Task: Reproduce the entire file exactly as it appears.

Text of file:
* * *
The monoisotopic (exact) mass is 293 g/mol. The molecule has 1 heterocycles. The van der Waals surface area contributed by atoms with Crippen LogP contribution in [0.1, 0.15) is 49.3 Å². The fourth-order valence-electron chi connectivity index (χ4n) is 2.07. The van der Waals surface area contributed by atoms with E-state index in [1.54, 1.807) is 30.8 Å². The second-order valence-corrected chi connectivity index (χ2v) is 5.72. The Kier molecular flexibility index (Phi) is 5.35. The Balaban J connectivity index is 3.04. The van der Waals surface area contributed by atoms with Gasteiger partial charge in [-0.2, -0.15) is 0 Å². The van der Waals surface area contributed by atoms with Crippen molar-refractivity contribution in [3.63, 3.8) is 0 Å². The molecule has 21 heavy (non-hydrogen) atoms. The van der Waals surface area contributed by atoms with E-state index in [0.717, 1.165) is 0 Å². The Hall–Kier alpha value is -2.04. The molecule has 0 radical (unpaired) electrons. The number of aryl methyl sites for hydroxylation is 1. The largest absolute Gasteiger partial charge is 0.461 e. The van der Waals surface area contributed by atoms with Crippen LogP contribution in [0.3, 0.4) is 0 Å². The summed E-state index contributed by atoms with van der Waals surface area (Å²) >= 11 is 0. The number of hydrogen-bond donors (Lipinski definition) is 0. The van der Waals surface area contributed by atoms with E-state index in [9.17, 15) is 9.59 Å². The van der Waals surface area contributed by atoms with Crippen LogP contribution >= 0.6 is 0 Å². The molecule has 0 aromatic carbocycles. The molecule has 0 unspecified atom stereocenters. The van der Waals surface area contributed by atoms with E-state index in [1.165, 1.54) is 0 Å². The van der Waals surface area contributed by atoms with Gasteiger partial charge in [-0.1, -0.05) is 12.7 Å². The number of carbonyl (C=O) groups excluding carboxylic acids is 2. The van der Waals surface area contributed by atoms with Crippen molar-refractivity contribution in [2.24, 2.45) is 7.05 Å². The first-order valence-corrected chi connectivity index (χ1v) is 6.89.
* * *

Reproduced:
The monoisotopic (exact) mass is 293 g/mol. The molecule has 1 heterocycles. The van der Waals surface area contributed by atoms with Crippen LogP contribution in [0.1, 0.15) is 49.3 Å². The fourth-order valence-electron chi connectivity index (χ4n) is 2.07. The van der Waals surface area contributed by atoms with E-state index in [1.54, 1.807) is 30.8 Å². The second-order valence-corrected chi connectivity index (χ2v) is 5.72. The Kier molecular flexibility index (Phi) is 5.35. The Balaban J connectivity index is 3.04. The van der Waals surface area contributed by atoms with Gasteiger partial charge in [-0.2, -0.15) is 0 Å². The van der Waals surface area contributed by atoms with Crippen molar-refractivity contribution in [3.63, 3.8) is 0 Å². The molecule has 21 heavy (non-hydrogen) atoms. The van der Waals surface area contributed by atoms with E-state index in [0.717, 1.165) is 0 Å². The Hall–Kier alpha value is -2.04. The molecule has 0 radical (unpaired) electrons. The number of aryl methyl sites for hydroxylation is 1. The largest absolute Gasteiger partial charge is 0.461 e. The van der Waals surface area contributed by atoms with Crippen LogP contribution in [0.3, 0.4) is 0 Å². The summed E-state index contributed by atoms with van der Waals surface area (Å²) >= 11 is 0. The number of hydrogen-bond donors (Lipinski definition) is 0. The van der Waals surface area contributed by atoms with E-state index in [9.17, 15) is 9.59 Å². The van der Waals surface area contributed by atoms with Crippen LogP contribution >= 0.6 is 0 Å². The molecule has 0 aromatic carbocycles. The molecule has 0 unspecified atom stereocenters. The van der Waals surface area contributed by atoms with E-state index in [1.165, 1.54) is 0 Å². The van der Waals surface area contributed by atoms with Gasteiger partial charge in [-0.1, -0.05) is 12.7 Å². The number of carbonyl (C=O) groups excluding carboxylic acids is 2. The van der Waals surface area contributed by atoms with Crippen molar-refractivity contribution in [2.24, 2.45) is 7.05 Å². The first-order valence-corrected chi connectivity index (χ1v) is 6.89.